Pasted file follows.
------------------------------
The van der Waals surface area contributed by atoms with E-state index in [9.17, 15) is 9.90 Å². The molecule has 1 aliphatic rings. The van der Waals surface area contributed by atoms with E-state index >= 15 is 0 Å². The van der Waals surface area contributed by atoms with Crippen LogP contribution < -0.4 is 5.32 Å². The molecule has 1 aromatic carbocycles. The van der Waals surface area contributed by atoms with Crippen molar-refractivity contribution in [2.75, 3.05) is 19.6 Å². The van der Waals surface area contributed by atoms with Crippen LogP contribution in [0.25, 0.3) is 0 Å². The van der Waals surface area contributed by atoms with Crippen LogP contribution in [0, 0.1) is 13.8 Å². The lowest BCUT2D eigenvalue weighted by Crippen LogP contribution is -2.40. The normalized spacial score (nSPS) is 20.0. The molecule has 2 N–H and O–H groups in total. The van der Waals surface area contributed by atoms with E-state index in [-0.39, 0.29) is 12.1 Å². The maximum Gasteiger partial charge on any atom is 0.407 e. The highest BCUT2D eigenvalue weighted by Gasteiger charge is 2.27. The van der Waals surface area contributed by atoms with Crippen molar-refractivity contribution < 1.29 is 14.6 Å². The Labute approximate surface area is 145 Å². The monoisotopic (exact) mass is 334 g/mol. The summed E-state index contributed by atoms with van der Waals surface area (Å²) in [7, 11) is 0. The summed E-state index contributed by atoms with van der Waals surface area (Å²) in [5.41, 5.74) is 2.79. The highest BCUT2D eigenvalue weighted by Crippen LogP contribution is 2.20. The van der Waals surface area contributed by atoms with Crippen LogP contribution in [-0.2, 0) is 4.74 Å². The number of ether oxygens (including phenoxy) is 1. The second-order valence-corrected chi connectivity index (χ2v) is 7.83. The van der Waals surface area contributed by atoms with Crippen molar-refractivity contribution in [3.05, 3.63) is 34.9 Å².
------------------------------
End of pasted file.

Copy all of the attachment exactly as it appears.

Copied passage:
The van der Waals surface area contributed by atoms with E-state index in [9.17, 15) is 9.90 Å². The molecule has 1 aliphatic rings. The van der Waals surface area contributed by atoms with E-state index >= 15 is 0 Å². The van der Waals surface area contributed by atoms with Crippen LogP contribution < -0.4 is 5.32 Å². The molecule has 1 aromatic carbocycles. The van der Waals surface area contributed by atoms with Crippen molar-refractivity contribution in [2.75, 3.05) is 19.6 Å². The van der Waals surface area contributed by atoms with Crippen LogP contribution in [0.25, 0.3) is 0 Å². The van der Waals surface area contributed by atoms with Crippen LogP contribution in [0, 0.1) is 13.8 Å². The lowest BCUT2D eigenvalue weighted by Crippen LogP contribution is -2.40. The normalized spacial score (nSPS) is 20.0. The molecule has 2 N–H and O–H groups in total. The van der Waals surface area contributed by atoms with E-state index in [-0.39, 0.29) is 12.1 Å². The maximum Gasteiger partial charge on any atom is 0.407 e. The highest BCUT2D eigenvalue weighted by Gasteiger charge is 2.27. The van der Waals surface area contributed by atoms with Crippen molar-refractivity contribution < 1.29 is 14.6 Å². The Labute approximate surface area is 145 Å². The monoisotopic (exact) mass is 334 g/mol. The summed E-state index contributed by atoms with van der Waals surface area (Å²) in [7, 11) is 0. The summed E-state index contributed by atoms with van der Waals surface area (Å²) in [5.41, 5.74) is 2.79. The highest BCUT2D eigenvalue weighted by Crippen LogP contribution is 2.20. The van der Waals surface area contributed by atoms with Crippen LogP contribution in [-0.2, 0) is 4.74 Å². The number of ether oxygens (including phenoxy) is 1. The second-order valence-corrected chi connectivity index (χ2v) is 7.83. The van der Waals surface area contributed by atoms with Crippen molar-refractivity contribution in [3.05, 3.63) is 34.9 Å².